11 April 2021

Pentesting Fun Stuff

following the cyber security path…


Starting with a port scan to see the open ports and running services + version.

There is a FTP server running with anon login allowed, a SSH server, a webserver and a proxy-server.
Let’s start with the FTP server.

The picture is showing a network character doing the dab……how appropriate.
At the moment I can’t find anything off with this jpg. Nothing with strings, hexdump, exiftool, etc.
So on the the next service……the webserver on port 80.
The main page is nothing more then a login screen. Maybe I can find something with dirSearch.
Let’s take a look at the proxy-server.
At start I get the following notice: Access denied: password authentication cookie not set
After a while it dawned on my that I didn’t got any further. There is only the login page and as much as I despise trying to brute-force my way in, I don’t think there is any other option.
So I fire up hydra and let the good old rockyou list rip.

Wow…..I should have found that manually 🙁
When accessing the site I get a stock list from some database….nothing further……..but………there is something I got.
A cookie is set:  session:eyJ1c2VybmFtZSI6ImFkbWluIn0.DuHtNw.jhKPXFZyWjVirongDGpCGL639oc
Back to the webserver running on port 8080.
When I capture the HTTP header with burp I get this result.

Is it asking for an authentication cookie with the name password?

Ok…..so my hunch is correct……the value is just not right. What did I  miss?
When I look at the HTTP responses I have from both tries I see a difference which I can use
First try:

Second try:

The content-length is different because of the cookie check. I can use this to guess the correct cookie value.

Let’s try that cookie value.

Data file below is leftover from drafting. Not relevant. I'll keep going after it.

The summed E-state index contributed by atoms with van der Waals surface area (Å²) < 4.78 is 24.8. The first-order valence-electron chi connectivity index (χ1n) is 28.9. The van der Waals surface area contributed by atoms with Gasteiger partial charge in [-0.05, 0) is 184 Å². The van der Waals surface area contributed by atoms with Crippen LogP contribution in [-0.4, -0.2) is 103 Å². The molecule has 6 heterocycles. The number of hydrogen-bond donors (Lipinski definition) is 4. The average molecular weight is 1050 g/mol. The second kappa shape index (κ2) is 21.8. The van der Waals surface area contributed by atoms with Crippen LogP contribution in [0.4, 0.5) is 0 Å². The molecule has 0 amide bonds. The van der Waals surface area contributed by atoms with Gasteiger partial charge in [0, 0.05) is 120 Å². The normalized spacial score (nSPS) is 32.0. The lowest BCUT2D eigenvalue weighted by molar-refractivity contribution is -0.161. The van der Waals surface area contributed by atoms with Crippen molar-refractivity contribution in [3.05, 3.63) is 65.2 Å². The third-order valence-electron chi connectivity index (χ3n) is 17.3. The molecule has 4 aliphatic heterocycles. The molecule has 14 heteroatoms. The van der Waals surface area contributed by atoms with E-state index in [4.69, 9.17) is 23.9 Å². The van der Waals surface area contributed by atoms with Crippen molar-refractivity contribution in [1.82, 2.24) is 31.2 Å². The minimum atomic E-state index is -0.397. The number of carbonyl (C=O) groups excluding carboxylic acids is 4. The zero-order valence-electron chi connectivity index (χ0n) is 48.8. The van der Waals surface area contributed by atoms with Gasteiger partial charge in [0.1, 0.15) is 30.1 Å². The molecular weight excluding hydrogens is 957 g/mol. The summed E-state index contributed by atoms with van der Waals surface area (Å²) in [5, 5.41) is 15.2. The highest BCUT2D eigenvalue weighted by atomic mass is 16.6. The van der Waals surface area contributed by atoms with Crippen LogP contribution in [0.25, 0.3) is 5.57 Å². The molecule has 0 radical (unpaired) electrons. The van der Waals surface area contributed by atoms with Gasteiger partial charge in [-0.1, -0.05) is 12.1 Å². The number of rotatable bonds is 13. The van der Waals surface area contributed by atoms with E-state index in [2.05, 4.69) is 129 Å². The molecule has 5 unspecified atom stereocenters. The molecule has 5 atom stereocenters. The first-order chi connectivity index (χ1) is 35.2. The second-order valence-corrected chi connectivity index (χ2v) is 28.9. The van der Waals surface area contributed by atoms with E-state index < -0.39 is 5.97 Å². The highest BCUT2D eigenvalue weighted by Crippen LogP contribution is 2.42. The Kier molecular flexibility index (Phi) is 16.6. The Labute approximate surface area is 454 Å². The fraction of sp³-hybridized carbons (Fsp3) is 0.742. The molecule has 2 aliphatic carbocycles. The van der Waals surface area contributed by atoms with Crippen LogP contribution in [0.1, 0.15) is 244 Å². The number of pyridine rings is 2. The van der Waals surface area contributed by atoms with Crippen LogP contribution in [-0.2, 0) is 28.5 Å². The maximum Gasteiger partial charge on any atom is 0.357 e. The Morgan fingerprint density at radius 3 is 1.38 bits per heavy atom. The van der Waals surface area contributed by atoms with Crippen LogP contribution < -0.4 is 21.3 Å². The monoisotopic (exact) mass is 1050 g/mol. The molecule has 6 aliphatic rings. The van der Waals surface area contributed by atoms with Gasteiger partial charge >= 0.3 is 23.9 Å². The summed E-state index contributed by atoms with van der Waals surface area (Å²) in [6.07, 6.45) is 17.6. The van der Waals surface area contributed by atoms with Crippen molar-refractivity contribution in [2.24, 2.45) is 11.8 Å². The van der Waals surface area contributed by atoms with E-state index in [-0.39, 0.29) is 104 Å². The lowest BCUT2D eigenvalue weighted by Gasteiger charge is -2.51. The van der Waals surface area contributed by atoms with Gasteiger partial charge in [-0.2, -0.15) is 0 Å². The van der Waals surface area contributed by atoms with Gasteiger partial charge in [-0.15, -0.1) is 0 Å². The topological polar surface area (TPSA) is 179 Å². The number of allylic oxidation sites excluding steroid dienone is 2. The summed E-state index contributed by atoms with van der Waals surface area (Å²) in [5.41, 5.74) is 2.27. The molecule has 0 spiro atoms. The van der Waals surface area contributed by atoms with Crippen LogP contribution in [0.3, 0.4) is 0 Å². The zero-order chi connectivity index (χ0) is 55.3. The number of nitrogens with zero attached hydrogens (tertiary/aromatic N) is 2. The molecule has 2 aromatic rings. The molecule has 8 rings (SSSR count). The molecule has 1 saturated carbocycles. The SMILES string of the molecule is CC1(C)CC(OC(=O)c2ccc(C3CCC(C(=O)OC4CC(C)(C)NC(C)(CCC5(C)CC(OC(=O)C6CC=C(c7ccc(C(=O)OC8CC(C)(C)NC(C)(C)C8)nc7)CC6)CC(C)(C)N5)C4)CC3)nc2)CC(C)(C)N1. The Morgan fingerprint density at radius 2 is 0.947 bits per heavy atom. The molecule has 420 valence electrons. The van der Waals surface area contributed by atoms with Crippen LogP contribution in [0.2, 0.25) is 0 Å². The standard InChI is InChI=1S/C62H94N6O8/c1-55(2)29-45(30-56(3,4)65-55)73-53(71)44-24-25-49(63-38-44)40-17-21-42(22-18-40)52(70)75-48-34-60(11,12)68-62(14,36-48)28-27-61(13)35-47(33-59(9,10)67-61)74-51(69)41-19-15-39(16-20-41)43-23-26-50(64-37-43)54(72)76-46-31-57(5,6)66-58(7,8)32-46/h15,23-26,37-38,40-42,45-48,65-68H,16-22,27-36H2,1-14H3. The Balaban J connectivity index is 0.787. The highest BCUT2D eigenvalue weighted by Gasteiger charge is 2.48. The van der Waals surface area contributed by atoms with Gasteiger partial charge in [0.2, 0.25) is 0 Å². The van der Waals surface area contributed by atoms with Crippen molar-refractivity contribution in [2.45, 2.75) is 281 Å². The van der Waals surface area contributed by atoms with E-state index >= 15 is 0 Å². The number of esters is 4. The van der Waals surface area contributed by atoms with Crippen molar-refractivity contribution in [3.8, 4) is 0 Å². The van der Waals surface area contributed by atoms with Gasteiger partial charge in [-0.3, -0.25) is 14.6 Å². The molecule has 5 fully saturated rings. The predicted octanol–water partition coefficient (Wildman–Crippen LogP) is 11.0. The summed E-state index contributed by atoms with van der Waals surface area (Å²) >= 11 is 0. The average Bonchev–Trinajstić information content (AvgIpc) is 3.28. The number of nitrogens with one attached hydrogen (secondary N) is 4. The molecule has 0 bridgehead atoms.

As a result I get a page with some input fields and a titel with something about a cache engine.
After reading some pages (page1 & page2), it looks like a “memcached system/cache engine” which is a general-purpose distributed memory caching system.
It is often used to speed up dynamic database-driven websites by caching data and objects in RAM to reduce the number of times an external data source (such as a database or API) must be read.
By default memcached listens on TCP and UDP ports, both 11211.
In the github wiki there is a page about commands. Here I found the commands to get more information about the system.
One of the commands I thought would be useful was a retrieval command get. But with this command I need a value. So I used * as wildcard and got:

Hmmm. When looking for some more useful commands I found the stats slabs command which gave out some good output:

It looks like there are 2 slabs that are active slab 16 and slab 26 of which slab 26 is the biggest.
Another page had some useful information about key retrieval.

The first slab gave the key stock and the second slab gave the key users.
When using the get users I would assume I get a better response, but the only output is empty. I tried different commands and read a lot of useless stuff.
Even after a reset of the machine there was nothing. The solution came by just do a logout from the webserver on port 80 and login again.
Then try the get users command again and the result you get is:

A nice JSON file which is bad to read this way….so let’s clean it up a bit with cyberchef.